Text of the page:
Independent Sen. Bernie Sanders of Vermont has warned that Republican nominee Donald Trump would be disastrous for the U.S. if he were elected president.
On Sept. 20, Sanders sat down for an interview with The Nation.
When asked to respond to his supporters who felt betrayed that he would endorse and campaign for Democratic nominee Hillary Clinton, Sanders framed his decision as an effort to defeat Trump.
“The first thing that I’ve got to think about is: What does a Donald Trump presidency mean for the people of my state and for the people of this country?” Sanders responded. “And for the world? I think it would be an absolute disaster. It would be beyond a disaster.”
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Sanders, who had campaigned against Clinton during the Democratic primary, added that he does have disagreements with the former secretary of state.
“The point is not to say that we love Hillary Clinton or that we agree with her on all of the issues,” Sanders continued. “The goal is to go above that and ask: Which candidate will do a better job for middle-class and working-class families? I think the answer is obvious.”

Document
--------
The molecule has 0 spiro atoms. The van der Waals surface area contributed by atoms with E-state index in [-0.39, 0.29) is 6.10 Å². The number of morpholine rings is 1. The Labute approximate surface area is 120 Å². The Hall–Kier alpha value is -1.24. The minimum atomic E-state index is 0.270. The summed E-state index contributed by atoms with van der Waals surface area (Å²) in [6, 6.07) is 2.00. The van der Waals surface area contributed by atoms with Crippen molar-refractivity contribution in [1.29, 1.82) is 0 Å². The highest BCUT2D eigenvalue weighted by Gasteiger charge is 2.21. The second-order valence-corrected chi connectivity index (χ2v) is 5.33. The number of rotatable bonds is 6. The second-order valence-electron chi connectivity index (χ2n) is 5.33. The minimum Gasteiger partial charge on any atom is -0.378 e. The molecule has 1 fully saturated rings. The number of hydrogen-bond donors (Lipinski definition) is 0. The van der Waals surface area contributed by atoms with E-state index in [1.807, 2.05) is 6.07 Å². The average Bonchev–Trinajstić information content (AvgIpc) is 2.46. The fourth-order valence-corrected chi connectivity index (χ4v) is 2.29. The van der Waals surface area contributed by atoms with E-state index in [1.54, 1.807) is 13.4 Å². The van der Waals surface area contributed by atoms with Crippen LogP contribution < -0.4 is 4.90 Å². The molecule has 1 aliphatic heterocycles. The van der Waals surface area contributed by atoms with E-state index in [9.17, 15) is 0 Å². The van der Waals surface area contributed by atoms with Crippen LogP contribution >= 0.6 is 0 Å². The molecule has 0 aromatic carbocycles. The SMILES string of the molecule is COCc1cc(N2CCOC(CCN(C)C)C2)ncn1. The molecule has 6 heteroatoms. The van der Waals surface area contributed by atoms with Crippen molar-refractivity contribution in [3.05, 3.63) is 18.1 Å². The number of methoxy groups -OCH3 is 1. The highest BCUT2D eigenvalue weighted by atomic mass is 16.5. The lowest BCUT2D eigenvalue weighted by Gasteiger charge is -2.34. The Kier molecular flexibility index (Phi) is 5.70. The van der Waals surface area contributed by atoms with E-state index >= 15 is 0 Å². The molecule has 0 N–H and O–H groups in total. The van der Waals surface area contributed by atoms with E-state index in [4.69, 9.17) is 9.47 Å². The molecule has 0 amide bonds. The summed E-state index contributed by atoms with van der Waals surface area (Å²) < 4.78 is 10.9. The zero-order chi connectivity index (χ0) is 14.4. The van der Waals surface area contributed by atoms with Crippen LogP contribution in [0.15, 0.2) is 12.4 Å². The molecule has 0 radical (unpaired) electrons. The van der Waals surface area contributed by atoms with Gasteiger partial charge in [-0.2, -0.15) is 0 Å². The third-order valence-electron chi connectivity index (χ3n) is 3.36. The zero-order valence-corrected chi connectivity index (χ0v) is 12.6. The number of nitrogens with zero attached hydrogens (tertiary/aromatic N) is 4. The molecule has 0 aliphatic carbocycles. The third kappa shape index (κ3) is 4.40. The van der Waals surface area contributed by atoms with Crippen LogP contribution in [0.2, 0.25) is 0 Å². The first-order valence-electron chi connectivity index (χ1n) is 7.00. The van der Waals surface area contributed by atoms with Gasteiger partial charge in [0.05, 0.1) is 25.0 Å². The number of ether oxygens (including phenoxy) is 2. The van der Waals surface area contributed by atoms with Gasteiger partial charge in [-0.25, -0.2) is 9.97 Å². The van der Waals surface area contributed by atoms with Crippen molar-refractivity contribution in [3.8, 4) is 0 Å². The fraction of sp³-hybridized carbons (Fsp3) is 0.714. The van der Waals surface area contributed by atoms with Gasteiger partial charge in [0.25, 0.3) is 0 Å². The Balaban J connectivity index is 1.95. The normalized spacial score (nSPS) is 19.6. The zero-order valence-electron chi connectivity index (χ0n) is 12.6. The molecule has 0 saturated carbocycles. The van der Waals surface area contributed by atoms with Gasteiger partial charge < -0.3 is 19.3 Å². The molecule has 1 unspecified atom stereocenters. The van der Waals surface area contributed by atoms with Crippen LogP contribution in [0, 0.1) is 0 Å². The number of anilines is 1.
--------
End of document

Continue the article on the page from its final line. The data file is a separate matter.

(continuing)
While Sanders promised to hold a President Clinton accountable to the progressive Democratic platform, which his team had helped draft, he also characterized Trump as a threat to the American people.
“I just don’t know what America looks like four years after his election, in terms of the kind of bigotry that will be erupting, in terms of the kind of divisiveness that we will see, the kind of demagoguery that we will see,” Sanders said.
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The Vermont senator has been a vocal critic of Trump, deeming him both a hate-monger and a hypocrite.
On Sept. 16, Sanders blasted Trump during a sit-down on NBC’s “Late Night with Seth Meyers.”
“It’s pathetic and laughable,” Sanders said of Trump’s appeal, according to Uproxx.
“Here is a guy who has exploited people throughout much of his business career. Here is a guy who claims how concerned he is about American companies going abroad to manufacture products ... and yet, his own clothing manufacturing is done in other countries around the world where the poor workers are being exploited.”
The same day, Sanders urged the portion of disaffected voters who had supported him during the primary to not cast their ballot for Trump just to spite Clinton.
“Please, anybody who supports me -- do not think that Donald Trump in any way, shape or form reflects the point of view that I have,” Sanders told CNN.
“Either Hillary Clinton is going to become president or Donald Trump is going to become president,” Sanders concluded. “And I’m going to work as hard as I can to prevent Trump from becoming president.”